Some working mothers have found a way to bring their baby to work, or their business allows them to work from home. One Cincinnati doctor (written up many years ago in the local newspaper) always took her baby with her to visit her elderly patients. There are also those mothers who decide to stay home because of their baby. Here is one such story.
I graduated from medical school in summer 2008 and was 6 months pregnant. I took a year of maternity leave and practiced ecological breastfeeding with my son. I had read Sheila’s book on the Seven Standards…but mothering him in that way just sprung forth from my heart as the most natural and integral way to love him. I remember feeling so distressed at times while breastfeeding him at the thought that I “had” to leave him and return to my medical work when he was a mere 9 months old. It felt like it was a great betrayal of his love, reliance and trust for me, and my heart was torn at the thought of separating from him. Our breastfeeding relationship was really at the heart of this; those moments of close quiet intimacy dozens of times a day helped intertwine our hearts.
I did return to work as a doctor because it was what everyone expected of me, as a 25 year old who had just spent 6 years of her life at medical school.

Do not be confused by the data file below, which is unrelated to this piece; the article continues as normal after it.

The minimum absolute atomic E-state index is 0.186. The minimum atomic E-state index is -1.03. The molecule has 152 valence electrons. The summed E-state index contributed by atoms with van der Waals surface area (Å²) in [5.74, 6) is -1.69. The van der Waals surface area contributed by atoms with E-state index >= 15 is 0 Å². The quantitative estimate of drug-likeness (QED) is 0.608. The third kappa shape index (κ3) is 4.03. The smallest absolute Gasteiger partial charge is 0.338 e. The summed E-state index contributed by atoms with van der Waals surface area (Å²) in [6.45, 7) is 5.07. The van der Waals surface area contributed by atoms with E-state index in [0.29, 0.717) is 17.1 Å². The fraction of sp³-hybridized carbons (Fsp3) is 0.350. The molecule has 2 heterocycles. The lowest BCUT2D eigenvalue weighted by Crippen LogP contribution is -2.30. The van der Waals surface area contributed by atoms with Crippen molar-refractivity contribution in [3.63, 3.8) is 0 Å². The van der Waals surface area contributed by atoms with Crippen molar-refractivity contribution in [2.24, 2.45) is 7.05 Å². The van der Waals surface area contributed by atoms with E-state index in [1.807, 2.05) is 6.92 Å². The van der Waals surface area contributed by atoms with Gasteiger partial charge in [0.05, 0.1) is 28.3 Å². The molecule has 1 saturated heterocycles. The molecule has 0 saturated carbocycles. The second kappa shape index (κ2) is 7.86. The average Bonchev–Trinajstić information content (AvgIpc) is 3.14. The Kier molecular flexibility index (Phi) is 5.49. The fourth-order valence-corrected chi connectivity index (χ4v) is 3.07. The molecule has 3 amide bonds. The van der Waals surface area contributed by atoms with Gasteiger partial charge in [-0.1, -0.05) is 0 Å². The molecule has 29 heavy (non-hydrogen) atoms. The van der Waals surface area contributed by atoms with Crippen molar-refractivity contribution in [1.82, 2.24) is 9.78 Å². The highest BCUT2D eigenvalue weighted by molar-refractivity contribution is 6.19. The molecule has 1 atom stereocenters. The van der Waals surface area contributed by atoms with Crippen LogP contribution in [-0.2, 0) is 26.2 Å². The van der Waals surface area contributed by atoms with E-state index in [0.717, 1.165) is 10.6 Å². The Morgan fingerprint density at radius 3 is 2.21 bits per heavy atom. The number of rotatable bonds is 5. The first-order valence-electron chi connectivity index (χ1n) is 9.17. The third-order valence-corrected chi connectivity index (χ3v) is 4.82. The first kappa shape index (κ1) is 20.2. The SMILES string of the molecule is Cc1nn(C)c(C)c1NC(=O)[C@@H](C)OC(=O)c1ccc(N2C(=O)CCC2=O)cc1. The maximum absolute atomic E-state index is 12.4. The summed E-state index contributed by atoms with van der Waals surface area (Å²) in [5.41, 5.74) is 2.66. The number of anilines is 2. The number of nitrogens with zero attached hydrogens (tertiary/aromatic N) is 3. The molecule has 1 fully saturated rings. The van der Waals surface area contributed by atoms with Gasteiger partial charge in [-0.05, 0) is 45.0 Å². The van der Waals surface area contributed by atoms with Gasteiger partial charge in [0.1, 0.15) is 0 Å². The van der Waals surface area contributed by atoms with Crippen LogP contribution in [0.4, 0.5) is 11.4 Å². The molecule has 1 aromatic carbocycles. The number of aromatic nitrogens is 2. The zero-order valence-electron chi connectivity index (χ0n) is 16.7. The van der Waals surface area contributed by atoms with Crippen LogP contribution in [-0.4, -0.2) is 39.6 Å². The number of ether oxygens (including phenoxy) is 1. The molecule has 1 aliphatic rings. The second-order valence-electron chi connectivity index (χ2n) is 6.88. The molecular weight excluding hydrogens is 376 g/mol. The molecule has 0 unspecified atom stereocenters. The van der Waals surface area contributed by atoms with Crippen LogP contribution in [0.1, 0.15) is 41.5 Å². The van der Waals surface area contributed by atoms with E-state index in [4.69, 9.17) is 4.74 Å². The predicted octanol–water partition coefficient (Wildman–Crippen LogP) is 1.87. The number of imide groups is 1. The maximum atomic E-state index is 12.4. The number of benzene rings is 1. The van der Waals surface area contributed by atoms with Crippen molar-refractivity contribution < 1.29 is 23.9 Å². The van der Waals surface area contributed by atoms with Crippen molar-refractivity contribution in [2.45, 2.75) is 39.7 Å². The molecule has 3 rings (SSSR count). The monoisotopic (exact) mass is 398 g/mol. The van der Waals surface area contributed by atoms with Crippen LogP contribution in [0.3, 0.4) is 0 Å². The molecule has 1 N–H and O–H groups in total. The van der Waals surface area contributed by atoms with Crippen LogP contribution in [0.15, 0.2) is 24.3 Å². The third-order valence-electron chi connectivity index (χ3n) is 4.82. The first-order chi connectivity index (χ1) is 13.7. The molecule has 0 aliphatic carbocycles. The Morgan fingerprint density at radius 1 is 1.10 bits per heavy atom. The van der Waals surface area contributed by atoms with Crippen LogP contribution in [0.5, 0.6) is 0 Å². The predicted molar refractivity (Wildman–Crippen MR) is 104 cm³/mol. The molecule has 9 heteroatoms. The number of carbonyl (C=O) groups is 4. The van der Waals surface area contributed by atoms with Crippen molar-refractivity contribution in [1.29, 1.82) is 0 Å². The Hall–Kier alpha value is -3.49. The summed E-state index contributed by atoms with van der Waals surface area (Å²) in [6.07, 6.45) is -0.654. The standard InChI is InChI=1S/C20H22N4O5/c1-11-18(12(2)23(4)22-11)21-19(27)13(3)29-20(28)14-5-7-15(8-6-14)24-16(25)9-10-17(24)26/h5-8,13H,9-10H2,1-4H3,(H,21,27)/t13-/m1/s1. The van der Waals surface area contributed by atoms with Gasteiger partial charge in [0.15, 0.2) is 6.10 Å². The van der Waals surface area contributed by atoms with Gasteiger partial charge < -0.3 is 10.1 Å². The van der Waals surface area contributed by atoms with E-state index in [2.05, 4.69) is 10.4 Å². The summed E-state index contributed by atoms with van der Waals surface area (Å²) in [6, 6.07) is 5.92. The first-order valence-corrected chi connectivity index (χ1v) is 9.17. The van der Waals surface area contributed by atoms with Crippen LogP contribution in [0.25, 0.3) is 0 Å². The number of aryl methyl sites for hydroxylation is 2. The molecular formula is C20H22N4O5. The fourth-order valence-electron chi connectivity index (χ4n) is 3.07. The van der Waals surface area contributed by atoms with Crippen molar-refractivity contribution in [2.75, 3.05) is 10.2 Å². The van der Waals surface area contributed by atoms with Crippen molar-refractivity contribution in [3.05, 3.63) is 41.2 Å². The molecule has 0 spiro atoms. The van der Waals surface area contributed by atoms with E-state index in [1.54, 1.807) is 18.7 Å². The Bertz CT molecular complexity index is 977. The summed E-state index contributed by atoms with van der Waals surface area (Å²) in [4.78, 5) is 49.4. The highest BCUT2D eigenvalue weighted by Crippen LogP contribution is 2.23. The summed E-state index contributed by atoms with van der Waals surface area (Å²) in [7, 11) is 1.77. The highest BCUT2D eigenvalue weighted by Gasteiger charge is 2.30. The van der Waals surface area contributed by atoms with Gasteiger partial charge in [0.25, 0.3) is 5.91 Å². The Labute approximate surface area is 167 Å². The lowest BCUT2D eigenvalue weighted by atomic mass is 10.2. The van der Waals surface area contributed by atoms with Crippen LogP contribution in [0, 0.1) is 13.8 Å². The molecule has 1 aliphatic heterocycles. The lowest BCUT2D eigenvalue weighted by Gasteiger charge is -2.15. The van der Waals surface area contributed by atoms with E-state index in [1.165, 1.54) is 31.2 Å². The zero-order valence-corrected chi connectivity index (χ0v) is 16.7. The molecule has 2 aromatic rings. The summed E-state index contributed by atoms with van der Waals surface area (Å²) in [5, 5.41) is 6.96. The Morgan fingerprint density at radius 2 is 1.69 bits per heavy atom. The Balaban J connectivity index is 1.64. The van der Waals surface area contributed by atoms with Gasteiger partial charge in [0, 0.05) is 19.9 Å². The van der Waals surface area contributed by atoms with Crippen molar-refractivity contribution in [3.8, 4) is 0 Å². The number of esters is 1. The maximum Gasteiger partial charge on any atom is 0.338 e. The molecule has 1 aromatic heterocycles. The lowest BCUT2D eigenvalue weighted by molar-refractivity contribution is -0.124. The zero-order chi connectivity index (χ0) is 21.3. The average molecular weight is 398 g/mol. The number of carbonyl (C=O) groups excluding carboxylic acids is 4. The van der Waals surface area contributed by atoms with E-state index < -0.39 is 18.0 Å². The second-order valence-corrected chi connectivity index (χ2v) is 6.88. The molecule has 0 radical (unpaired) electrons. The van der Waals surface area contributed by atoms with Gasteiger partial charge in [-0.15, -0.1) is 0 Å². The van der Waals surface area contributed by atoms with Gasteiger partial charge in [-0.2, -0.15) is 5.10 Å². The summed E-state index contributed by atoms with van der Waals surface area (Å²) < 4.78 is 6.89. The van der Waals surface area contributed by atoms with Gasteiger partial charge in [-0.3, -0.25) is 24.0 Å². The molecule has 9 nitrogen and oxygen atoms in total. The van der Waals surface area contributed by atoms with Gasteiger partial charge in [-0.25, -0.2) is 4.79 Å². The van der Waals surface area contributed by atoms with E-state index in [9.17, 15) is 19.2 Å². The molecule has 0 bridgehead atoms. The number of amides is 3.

However I only lasted 6 weeks; my son was distraught, I missed him painfully and the separation from each other was adversely affecting his behaviour and our close relationship. I just couldn’t do it any more; I wanted to be physically available for him whenever he might need me.
Totally quitting medical work was a pretty huge step, and while I had the unconditional support (and encouragement) from my husband, other members of my family always made me feel that I had taken the ‘loser’ option of being a stay-at-home ‘no-one’; a mere mother when I could’ve been a ‘great doctor’ with an admirable career.
I carried on breastfeeding my son and remained in lactational amenorrhoea for 22 months and then immediately conceived again! I carried on breastfeeding my first child throughout my second pregnancy. My second son was born 3 weeks ago. I am now breastfeeding both of them and I know that the breastfeeding has been an irreplaceable source of reassurance of my love for my oldest child (now 2yrs 7months) during this time of change with the arrival of a sibling.
“Breastfeeding has a very definite effect on child spacing. With my bottlefed children I conceived again at 8 months after childbirth despite other contraceptives. It has been 15 months since the last baby was born. No period yet.”
Ecological Breastfeeding: For those interested in spacing births via ecological breastfeeding, I encourage you to read The Seven Standards of Ecological Breastfeeding: The Frequency Factor. It is the latest, up-to-date version on this topic.
The Seven Standards of Ecological Breastfeeding: The Frequency Factor, Breastfeeding and Natural Child Spacing, Battle-Scarred, and Natural Family Planning: The Complete Approach are 40% off through August 7 at lulu.com.
Breastfeeding Survey: Any mother who has done ecological breastfeeding and has had a return of menstruation is invited to complete the NFPI breastfeeding survey. If a mother believes the Seven Standards did not give her an extended period of breastfeeding infertility, we would like to hear from her also.